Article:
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	119
                   Off  St. Augustine.
comrades whose bony remains should be
here yet, under the sand and weeds.  Back
by the boat, our purser and engineer having
with them a bird-cage and old flint-lock pistol,
of English make, which they had stolen from
the empty house.  (The proprietor visited the Dela-
ware next day to complain of the theft, when
they made it all right with him.)  Firing at a
shark and a bald eagle who had perched
himself on the mast of the sunken British Em-
pire, the blockade-runner, looking no bad
emblem of desolation.  Neither shark nor bird
was hit, I think, though the latter presented
a fair work and didn t hurry himself to
fly away.  A rainstorm came on and
pretty well ducked us by the time we reached
the Delaware.
   3.  Saturday.  Ashore early, after break-
fast, finding Buffington occupied as usual,
sitting in an arm-chair under the cool piaza,
with his legs elevated against one of its sup-
ports.  Nobody up as yet.  Presently the young
officers made their appearance, looking none
the better for an over night s debauch.  Talk
and smoke.  I got a palmetto-hat, ordered
of a women who made such articles; also
my washing   A stroll to the mayor s house;
Page
Title:Thomas Butler Gunn Diaries, Volume Twenty: page one hundred and thirty-one
Description:Regarding the theft of a flintlock pistol from the lighthouse and subsequent firing upon a shark and bald eagle.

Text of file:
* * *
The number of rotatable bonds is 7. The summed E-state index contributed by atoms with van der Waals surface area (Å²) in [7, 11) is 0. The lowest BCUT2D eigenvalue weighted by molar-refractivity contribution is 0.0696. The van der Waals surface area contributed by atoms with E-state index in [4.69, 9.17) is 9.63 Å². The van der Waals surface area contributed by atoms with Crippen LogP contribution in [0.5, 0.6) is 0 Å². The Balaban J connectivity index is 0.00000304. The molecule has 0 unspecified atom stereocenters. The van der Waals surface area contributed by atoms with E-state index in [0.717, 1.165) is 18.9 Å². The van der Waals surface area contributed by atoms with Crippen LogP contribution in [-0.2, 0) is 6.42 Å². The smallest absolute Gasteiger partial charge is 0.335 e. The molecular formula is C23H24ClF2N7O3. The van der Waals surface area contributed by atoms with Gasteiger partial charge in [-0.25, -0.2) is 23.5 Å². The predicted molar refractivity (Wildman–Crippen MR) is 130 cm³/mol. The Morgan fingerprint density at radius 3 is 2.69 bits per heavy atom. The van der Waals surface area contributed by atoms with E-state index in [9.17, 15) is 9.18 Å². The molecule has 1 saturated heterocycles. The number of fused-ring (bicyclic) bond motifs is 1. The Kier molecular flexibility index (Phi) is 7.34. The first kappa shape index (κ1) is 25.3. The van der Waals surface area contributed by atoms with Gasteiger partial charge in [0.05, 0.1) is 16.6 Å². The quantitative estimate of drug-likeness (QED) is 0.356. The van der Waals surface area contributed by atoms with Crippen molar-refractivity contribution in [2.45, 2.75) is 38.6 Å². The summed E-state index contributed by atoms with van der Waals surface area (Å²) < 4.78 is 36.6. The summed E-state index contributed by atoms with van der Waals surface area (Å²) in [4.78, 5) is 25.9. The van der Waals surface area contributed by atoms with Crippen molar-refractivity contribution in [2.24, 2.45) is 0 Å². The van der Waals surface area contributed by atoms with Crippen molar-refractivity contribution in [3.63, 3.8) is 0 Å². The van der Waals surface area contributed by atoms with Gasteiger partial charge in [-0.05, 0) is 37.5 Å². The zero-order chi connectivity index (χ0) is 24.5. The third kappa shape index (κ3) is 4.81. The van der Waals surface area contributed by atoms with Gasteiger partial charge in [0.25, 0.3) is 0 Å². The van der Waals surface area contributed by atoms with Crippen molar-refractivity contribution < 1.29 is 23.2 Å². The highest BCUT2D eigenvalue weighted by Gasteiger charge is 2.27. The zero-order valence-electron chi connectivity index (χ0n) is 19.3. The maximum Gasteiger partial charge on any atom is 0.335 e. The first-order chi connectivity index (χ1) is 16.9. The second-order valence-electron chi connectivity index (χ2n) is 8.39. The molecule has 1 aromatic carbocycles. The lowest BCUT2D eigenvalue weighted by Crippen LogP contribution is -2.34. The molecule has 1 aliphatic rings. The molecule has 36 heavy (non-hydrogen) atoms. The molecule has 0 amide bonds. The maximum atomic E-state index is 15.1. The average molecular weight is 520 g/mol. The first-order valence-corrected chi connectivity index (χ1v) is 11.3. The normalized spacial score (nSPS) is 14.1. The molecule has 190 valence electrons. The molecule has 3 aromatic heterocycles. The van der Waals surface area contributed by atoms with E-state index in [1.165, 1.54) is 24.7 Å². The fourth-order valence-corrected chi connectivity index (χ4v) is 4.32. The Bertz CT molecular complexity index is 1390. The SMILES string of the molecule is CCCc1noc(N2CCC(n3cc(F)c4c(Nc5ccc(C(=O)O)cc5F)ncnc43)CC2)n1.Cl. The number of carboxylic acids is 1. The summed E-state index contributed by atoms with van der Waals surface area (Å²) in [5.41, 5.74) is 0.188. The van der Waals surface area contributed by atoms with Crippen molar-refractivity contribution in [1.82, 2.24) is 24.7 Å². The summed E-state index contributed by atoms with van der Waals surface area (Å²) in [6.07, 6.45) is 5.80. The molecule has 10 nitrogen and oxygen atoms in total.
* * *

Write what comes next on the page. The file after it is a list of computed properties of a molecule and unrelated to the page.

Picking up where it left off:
Date:1862-08-02
Subject:Anastasia Island (Fla.); Buffington, Colonel; Civil War; Clothing and dress; Delaware (Ship); Firearms; Gunn, Thomas Butler; Military; Pesetti
Coverage (City/State):St. Augustine, [Florida]
Scan Date:2010-09-10

 

Volume
Title:Thomas Butler Gunn Diaries, Volume Twenty
Description:Includes Gunn's descriptions of his experiences as a war correspondent for ""The New York Tribune"" at Virginia, South Carolina, Georgia, and Florida, especially Hilton Head, Port Royal, St. Augustine, Key West, and the end of his experiences with the Army of the Potomac during the Peninsular Campaign when he had to leave camp due to illness.
Subject:African Americans; Boardinghouses; Bohemians; Civil War; Diseases; Gunn, Thomas Butler; Journalism; Marches (U.S. Army); Medical care (U.S. Army); Military; Military camp life; Peninsular Campaign (Va.); Travel; Women
Coverage (City/State):New York, New York; Port Royal, South Carolina; Hilton Head, South Carolina; Key West, Florida; St. Augustine, Florida; Virginia
Note:Thomas Butler Gunn was born February 15, 1826, in Banbury, England, and came to New York in 1849. During the Civil War he worked as a correspondent for the New York Tribune and the New York Evening Post. He returned to England in 1863, and died in Birmingham in April 1903. The collection includes twenty-one volumes of his diaries, including newspaper clippings, letters, photographs, sketches, and various other items inserted by Gunn. Diary entries date from July 7, 1849, to April 7, 1863, and include his experiences with the New York publishing and literary world, his descriptions of boarding houses, his travels throughout the United States, and his experiences traveling with the Federal army as a Civil War correspondent.
Publisher:Missouri History Museum
Rights:Copyright 2010 Missouri History Museum.
Source:Page images, transcriptions, and metadata of the Thomas Butler Gunn diaries have been provided by the Missouri History Museum.